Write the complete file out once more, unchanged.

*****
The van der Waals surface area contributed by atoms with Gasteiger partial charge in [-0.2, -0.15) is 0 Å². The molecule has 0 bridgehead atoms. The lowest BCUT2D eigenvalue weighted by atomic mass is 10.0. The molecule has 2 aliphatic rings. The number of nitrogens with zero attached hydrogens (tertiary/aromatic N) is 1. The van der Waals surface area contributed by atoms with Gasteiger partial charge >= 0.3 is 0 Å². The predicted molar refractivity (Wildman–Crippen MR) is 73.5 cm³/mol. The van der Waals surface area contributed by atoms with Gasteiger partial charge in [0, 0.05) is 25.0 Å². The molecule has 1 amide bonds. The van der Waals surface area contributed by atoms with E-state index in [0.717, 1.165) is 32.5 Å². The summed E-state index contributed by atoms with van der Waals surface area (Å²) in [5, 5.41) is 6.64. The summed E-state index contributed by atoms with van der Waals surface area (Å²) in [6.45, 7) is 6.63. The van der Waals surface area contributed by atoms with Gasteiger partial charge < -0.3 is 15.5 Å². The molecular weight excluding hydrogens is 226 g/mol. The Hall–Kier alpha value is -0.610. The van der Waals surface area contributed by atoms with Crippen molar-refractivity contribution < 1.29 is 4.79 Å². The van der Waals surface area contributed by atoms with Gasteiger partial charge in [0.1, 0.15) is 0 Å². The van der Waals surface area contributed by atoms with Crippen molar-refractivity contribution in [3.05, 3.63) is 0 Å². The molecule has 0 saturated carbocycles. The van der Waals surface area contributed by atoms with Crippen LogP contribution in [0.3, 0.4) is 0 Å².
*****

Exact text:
The van der Waals surface area contributed by atoms with Gasteiger partial charge in [-0.2, -0.15) is 0 Å². The molecule has 0 bridgehead atoms. The lowest BCUT2D eigenvalue weighted by atomic mass is 10.0. The molecule has 2 aliphatic rings. The number of nitrogens with zero attached hydrogens (tertiary/aromatic N) is 1. The van der Waals surface area contributed by atoms with Gasteiger partial charge >= 0.3 is 0 Å². The predicted molar refractivity (Wildman–Crippen MR) is 73.5 cm³/mol. The van der Waals surface area contributed by atoms with Gasteiger partial charge in [0, 0.05) is 25.0 Å². The molecule has 1 amide bonds. The van der Waals surface area contributed by atoms with E-state index in [0.717, 1.165) is 32.5 Å². The summed E-state index contributed by atoms with van der Waals surface area (Å²) in [5, 5.41) is 6.64. The summed E-state index contributed by atoms with van der Waals surface area (Å²) in [6.45, 7) is 6.63. The van der Waals surface area contributed by atoms with Gasteiger partial charge < -0.3 is 15.5 Å². The molecular weight excluding hydrogens is 226 g/mol. The Hall–Kier alpha value is -0.610. The van der Waals surface area contributed by atoms with Crippen molar-refractivity contribution < 1.29 is 4.79 Å². The van der Waals surface area contributed by atoms with Gasteiger partial charge in [0.1, 0.15) is 0 Å². The van der Waals surface area contributed by atoms with Crippen molar-refractivity contribution in [3.05, 3.63) is 0 Å². The molecule has 0 saturated carbocycles. The van der Waals surface area contributed by atoms with Crippen LogP contribution in [0.3, 0.4) is 0 Å².